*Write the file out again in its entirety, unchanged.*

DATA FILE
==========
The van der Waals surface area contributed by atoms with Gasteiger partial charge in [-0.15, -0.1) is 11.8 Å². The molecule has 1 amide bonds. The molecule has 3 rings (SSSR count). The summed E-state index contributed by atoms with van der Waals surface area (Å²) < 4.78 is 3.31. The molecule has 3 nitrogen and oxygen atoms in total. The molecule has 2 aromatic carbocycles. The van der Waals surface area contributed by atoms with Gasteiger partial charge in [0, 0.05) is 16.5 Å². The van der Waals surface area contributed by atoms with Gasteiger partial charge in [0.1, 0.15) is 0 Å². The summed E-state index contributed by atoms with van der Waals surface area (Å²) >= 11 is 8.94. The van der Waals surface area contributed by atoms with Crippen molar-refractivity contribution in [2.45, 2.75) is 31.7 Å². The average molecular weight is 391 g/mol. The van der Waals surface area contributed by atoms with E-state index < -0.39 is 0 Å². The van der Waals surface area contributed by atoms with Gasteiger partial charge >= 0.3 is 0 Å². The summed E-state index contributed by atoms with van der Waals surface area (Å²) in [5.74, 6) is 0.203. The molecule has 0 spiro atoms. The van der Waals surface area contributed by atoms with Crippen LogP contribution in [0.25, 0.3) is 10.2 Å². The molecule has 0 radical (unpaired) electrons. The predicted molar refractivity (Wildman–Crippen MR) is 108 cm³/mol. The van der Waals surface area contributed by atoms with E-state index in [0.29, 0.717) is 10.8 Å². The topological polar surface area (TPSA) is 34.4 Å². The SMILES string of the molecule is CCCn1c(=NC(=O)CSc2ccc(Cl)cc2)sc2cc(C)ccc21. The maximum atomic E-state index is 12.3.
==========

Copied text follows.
The van der Waals surface area contributed by atoms with Gasteiger partial charge in [-0.15, -0.1) is 11.8 Å². The molecule has 1 amide bonds. The molecule has 3 rings (SSSR count). The summed E-state index contributed by atoms with van der Waals surface area (Å²) < 4.78 is 3.31. The molecule has 3 nitrogen and oxygen atoms in total. The molecule has 2 aromatic carbocycles. The van der Waals surface area contributed by atoms with Gasteiger partial charge in [0, 0.05) is 16.5 Å². The van der Waals surface area contributed by atoms with Gasteiger partial charge in [0.1, 0.15) is 0 Å². The summed E-state index contributed by atoms with van der Waals surface area (Å²) >= 11 is 8.94. The van der Waals surface area contributed by atoms with Crippen molar-refractivity contribution in [2.45, 2.75) is 31.7 Å². The average molecular weight is 391 g/mol. The van der Waals surface area contributed by atoms with E-state index < -0.39 is 0 Å². The van der Waals surface area contributed by atoms with Gasteiger partial charge >= 0.3 is 0 Å². The summed E-state index contributed by atoms with van der Waals surface area (Å²) in [5.74, 6) is 0.203. The molecule has 0 spiro atoms. The van der Waals surface area contributed by atoms with Crippen LogP contribution in [0.25, 0.3) is 10.2 Å². The molecule has 0 radical (unpaired) electrons. The predicted molar refractivity (Wildman–Crippen MR) is 108 cm³/mol. The van der Waals surface area contributed by atoms with E-state index in [0.29, 0.717) is 10.8 Å². The topological polar surface area (TPSA) is 34.4 Å². The SMILES string of the molecule is CCCn1c(=NC(=O)CSc2ccc(Cl)cc2)sc2cc(C)ccc21. The maximum atomic E-state index is 12.3.